July 25. Twenty-five men came from Carolina. About August 20th, colonel Bowman arrived with 100 men from Virginia. Now we began to strengthen, and had skirmishes with the Indians almost every day. The savages now learned the superiority of the LONG KNIFE, as they call the Virginians; being outgeneraled in almost every battle. Our affairs began to wear a new aspect; the enemy did not now venture open war, but practised secret mischief.

January 1, 1778. I went with thirty men to the Blue Licks, on Licking river, to make salt for the different garrisons.

February 7th. Hunting by myself, to procure meat for the company, I met a party of 102 Indians and two Frenchmen, marching against Boonsborough. They pursued and took me; and next day I capitulated for my men, knowing they could not escape. They were 27 in number, three having gone home with salt. The Indians, according to the capitulation, used us generously. They carried us to Old Chelicothe, the principal Indian town on Little Miami.

On the 18th of February we arrived there, after an uncomfortable journey, in very severe weather.

On the 10th of March, I and ten of my men were conducted to Detroit.

On the 30th, we arrived there, and were treated by governour Hamilton, the British commander at that post, with great humanity. The Indians had such an affection for me, that they refused 1001. sterling offered them by the governor, if they would leave me with the others, on purpose that he might send me home on my parole. Several English gentlemen there, sensible of my adverse fortune, and touched with sympathy, generously offered to supply my wants, which I declined with many thanks, adding that I never expected it would be in my power to recompence such unmerited generosity. The Indians left my men in captivity with the British at Detroit.

On the 10th of April, they brought me towards Old Chelicothe, where we arrived on the 25th day of the same month. This was a long and fatiguing march, through an exceeding fertile country, remarkable for fine springs and streams of water. At Chelicothe, I spent my time as comfortable as I could expect; was adopted, according to their custom, into a family, where I became a son, and had a great share in the affection of my new parents, brothers, sisters, and friends. I was exceedingly familiar and friendly with them, always appearing as cheerful and satisfied as possible, and they put great confidence in me. I often went a hunting with them, and frequently gained their applause for my activity at our shooting matches. I was careful not to exceed many of them in shooting; for no people are more envious than they in this sport. I could observe in their countenance and gestures the greatest expressions of joy when they exceeded me; and, when the reverse happened, of envy. The Shawanese king took great notice of me, and treated me with profound respect, and entire friendship, often entrusting me to hunt at my liberty. I frequently returned with the spoils of the woods, and as often presented some of what I had taken to him, expressive of duty to my sovereign. My food and lodging was in common with them, not so good indeed as I could desire; but necessity made everything acceptable.

I now began to meditate an escape, but carefully avoided giving suspicion.

Until the 1st day of June I continued at Old Chelicothe, and then was taken to the salt springs on Sciota, and kept their ten days making salt. During this time, I had hunted with them, and found the land, for a great extent above this river, to exceed the soil of Kentucky, if possible, and remarkably well watered.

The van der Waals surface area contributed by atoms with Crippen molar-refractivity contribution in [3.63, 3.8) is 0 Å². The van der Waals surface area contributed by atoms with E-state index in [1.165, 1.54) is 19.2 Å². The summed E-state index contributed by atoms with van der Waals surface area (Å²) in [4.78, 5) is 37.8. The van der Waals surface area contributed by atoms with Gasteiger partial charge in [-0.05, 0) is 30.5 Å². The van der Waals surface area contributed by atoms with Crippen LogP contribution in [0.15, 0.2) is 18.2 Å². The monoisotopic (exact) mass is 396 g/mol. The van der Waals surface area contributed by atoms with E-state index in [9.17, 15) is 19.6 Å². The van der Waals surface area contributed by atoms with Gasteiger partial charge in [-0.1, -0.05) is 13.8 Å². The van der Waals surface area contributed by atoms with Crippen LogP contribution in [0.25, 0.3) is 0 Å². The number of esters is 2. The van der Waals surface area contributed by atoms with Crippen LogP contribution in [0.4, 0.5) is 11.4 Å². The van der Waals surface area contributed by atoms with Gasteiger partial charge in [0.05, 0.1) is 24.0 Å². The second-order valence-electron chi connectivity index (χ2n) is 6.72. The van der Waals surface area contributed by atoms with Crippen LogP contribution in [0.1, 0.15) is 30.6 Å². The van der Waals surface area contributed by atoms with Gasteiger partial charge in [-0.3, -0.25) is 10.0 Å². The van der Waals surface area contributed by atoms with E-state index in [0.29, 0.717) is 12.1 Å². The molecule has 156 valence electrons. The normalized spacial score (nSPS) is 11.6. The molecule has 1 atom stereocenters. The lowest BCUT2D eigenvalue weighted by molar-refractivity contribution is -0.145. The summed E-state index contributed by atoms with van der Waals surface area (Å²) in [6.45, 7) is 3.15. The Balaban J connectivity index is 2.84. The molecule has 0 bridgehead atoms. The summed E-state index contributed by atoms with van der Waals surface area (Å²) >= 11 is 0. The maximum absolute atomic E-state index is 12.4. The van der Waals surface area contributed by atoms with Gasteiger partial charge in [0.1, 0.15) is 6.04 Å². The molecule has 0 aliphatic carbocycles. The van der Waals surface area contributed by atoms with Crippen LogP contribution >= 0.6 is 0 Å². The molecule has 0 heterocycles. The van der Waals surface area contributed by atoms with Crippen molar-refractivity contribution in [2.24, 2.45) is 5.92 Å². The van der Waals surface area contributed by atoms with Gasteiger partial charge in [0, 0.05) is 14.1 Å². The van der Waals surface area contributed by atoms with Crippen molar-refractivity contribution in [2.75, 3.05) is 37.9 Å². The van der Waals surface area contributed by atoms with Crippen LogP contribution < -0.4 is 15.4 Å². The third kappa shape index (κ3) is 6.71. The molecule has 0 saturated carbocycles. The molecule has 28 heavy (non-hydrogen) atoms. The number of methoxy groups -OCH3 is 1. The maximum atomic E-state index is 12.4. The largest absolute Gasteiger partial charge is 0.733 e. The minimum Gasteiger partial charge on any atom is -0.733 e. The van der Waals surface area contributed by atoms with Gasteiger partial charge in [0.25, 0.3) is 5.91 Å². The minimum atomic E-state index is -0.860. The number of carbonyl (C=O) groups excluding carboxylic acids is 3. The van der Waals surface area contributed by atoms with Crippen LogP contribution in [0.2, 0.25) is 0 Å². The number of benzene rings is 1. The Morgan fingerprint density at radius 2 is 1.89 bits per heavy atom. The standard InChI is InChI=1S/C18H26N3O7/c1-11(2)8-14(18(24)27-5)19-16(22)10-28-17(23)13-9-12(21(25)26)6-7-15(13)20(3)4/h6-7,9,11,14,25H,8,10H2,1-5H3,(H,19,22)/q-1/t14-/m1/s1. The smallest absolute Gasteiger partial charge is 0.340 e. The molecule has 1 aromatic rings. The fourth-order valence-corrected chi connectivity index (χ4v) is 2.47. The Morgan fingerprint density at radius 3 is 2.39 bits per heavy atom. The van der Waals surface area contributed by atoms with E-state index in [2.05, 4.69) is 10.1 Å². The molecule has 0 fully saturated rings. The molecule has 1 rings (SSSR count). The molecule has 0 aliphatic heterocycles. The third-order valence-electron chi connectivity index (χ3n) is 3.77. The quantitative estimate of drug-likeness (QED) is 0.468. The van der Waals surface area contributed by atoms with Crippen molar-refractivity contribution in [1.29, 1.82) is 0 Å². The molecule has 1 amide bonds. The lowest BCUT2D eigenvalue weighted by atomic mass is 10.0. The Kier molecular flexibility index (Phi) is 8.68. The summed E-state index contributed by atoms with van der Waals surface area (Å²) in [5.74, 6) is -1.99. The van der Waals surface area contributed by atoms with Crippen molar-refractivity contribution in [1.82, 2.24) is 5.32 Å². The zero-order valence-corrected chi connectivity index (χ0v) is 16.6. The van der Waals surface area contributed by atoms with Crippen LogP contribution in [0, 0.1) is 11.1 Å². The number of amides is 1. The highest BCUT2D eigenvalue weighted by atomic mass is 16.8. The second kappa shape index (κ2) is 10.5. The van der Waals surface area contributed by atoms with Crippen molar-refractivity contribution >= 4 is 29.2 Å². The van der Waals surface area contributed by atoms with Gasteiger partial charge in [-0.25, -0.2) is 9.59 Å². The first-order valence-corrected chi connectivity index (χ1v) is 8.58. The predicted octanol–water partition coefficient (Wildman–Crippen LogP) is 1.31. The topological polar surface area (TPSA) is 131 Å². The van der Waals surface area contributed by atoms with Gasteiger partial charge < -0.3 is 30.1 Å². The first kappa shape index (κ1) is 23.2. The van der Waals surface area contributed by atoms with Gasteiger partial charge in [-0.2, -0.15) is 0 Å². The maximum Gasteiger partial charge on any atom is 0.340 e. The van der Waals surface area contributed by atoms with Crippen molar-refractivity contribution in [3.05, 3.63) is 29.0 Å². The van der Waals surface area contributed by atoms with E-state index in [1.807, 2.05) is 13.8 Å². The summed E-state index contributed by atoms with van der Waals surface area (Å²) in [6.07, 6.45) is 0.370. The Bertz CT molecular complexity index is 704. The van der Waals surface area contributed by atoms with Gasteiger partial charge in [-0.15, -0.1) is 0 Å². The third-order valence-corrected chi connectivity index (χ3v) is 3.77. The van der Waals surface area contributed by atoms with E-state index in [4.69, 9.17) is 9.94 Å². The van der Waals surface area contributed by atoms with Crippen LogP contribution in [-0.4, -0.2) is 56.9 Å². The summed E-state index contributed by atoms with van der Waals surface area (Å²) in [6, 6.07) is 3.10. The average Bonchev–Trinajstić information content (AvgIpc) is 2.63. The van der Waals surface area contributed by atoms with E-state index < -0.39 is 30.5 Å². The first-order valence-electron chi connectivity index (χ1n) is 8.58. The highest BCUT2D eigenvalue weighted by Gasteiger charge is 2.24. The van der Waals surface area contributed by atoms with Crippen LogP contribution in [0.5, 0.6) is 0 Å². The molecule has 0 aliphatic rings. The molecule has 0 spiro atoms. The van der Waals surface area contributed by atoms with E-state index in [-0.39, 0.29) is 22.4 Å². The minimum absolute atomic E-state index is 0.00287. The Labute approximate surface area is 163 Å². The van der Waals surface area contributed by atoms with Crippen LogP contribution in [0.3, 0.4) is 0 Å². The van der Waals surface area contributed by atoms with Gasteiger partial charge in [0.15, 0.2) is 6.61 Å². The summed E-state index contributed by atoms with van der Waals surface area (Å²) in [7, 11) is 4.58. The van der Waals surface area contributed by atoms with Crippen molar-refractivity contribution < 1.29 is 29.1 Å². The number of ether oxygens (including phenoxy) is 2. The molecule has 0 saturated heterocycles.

On my return to Chelicothe, four hundred and fifty of the choicest Indian warriors were ready to march against Boonsborough, painted and armed in a fearful manner. This alarmed me, and I determined to escape.

On the 16th of June, before sunrise, I went off secretly, and reaching Boonsborough on the 20th, a journey of one hundred and sixty miles, during which I had only one meal. I found our fortress in a bad state, but we immediately repaired our flanks, gates, posterns, and formed double bastions, which we completed in ten days. One of my fellow prisoners escaping after me, brought advice, that on account of my flight, the Indians had put off their expedition for three weeks.

About August 1st, I set out with 19 men to surprise Point Creek Town on Sciota. Within 4 miles we fell in with 30 Indians going against Boonsborough. We fought, and the enemy gave way. We suffered no loss. The enemy had 1 killed, and 2 wounded. We took 3 horses and all their baggage. The Indians having evacuated their town and gone all together against Boonsborough, we returned, passed them on the 6th day, and on the 7th arrived safe at Boonsborough.

On the 8th, the Indian army, 444 in number, commanded by capt. Duquesne, and 11 other Frenchmen, and their own chiefs, came and summoned the fort. I requested two days consideration, which they granted. During this, we brought in through the posterns all the horses and other cattle we could collect.

On the 9th, in the evening, I informed their commander, that we were determined to defend the fort, while a man was living. They then proposed a treaty, and said if we sent out 9 men to conclude it, they would withdraw. The treaty was held within 60 yards of the fort, as we suspected the savages. The articles were agreed to and signed; when the Indians told us, it was their custom for 2 Indians to shake hands with every white man in the treaty, as an evidence of friendship. We agreed to this also. They immediately grappled us to take us prisoners, but we cleared ourselves of them, though surrounded by hundreds, and gained the fort safe, except one that was wounded by a heavy fire from their army. On this they began to undermine the fort, beginning at the water-mark of Kentucky river, which is 60 yards from the fort. We discovered this by the water being made muddy with the clay and countermined them by cutting a trench across their subteranean passage. The enemy discovering this, by the clay we threw out of the fort, desisted.

On the 20th of August, they raised the siege.

During this dreadful siege, we had 2 men killed, and 4 wounded. We lost a number of cattle. We killed 37 of the enemy, and wounded a great number. We picked up 125 pounds of their bullets, besides what struck in the logs of the fort.

Soon after this I went into the settlement, and nothing worthy of notice passed for some time.

SOURCE: Filson, John. The Discovery, Settlement and Present State of Kentucke. Wilmington, Del.: James Adams, 1784.